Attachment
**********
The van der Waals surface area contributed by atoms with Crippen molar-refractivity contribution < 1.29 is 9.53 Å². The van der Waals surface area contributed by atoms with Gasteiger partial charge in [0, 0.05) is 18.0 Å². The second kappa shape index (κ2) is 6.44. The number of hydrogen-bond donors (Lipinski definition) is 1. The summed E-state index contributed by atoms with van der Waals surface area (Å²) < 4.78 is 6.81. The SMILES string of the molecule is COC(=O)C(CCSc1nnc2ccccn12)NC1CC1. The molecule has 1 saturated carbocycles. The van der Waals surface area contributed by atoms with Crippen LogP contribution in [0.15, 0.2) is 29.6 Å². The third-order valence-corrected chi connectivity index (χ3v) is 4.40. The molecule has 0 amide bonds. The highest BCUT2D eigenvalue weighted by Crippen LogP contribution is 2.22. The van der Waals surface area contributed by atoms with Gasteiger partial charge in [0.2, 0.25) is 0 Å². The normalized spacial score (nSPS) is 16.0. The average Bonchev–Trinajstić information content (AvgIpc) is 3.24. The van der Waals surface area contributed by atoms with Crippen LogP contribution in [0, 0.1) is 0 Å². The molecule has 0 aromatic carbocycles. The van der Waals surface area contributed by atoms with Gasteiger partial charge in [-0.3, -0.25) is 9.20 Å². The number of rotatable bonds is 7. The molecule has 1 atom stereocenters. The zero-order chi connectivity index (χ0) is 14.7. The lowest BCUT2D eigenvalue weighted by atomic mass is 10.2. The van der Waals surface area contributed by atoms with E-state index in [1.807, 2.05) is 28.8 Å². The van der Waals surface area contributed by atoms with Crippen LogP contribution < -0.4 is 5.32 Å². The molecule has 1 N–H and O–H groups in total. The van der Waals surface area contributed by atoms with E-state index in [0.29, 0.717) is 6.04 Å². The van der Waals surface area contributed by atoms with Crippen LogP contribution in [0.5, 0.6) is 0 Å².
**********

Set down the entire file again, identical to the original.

The van der Waals surface area contributed by atoms with Crippen molar-refractivity contribution < 1.29 is 9.53 Å². The van der Waals surface area contributed by atoms with Gasteiger partial charge in [0, 0.05) is 18.0 Å². The second kappa shape index (κ2) is 6.44. The number of hydrogen-bond donors (Lipinski definition) is 1. The summed E-state index contributed by atoms with van der Waals surface area (Å²) < 4.78 is 6.81. The SMILES string of the molecule is COC(=O)C(CCSc1nnc2ccccn12)NC1CC1. The molecule has 1 saturated carbocycles. The van der Waals surface area contributed by atoms with Crippen LogP contribution in [0.15, 0.2) is 29.6 Å². The third-order valence-corrected chi connectivity index (χ3v) is 4.40. The molecule has 0 amide bonds. The highest BCUT2D eigenvalue weighted by Crippen LogP contribution is 2.22. The van der Waals surface area contributed by atoms with Gasteiger partial charge in [0.2, 0.25) is 0 Å². The normalized spacial score (nSPS) is 16.0. The average Bonchev–Trinajstić information content (AvgIpc) is 3.24. The van der Waals surface area contributed by atoms with Crippen LogP contribution in [0, 0.1) is 0 Å². The molecule has 0 aromatic carbocycles. The van der Waals surface area contributed by atoms with Gasteiger partial charge in [-0.3, -0.25) is 9.20 Å². The number of rotatable bonds is 7. The molecule has 1 atom stereocenters. The zero-order chi connectivity index (χ0) is 14.7. The lowest BCUT2D eigenvalue weighted by atomic mass is 10.2. The van der Waals surface area contributed by atoms with E-state index in [1.807, 2.05) is 28.8 Å². The van der Waals surface area contributed by atoms with Crippen LogP contribution < -0.4 is 5.32 Å². The molecule has 1 N–H and O–H groups in total. The van der Waals surface area contributed by atoms with E-state index in [0.29, 0.717) is 6.04 Å². The van der Waals surface area contributed by atoms with Crippen LogP contribution in [0.5, 0.6) is 0 Å².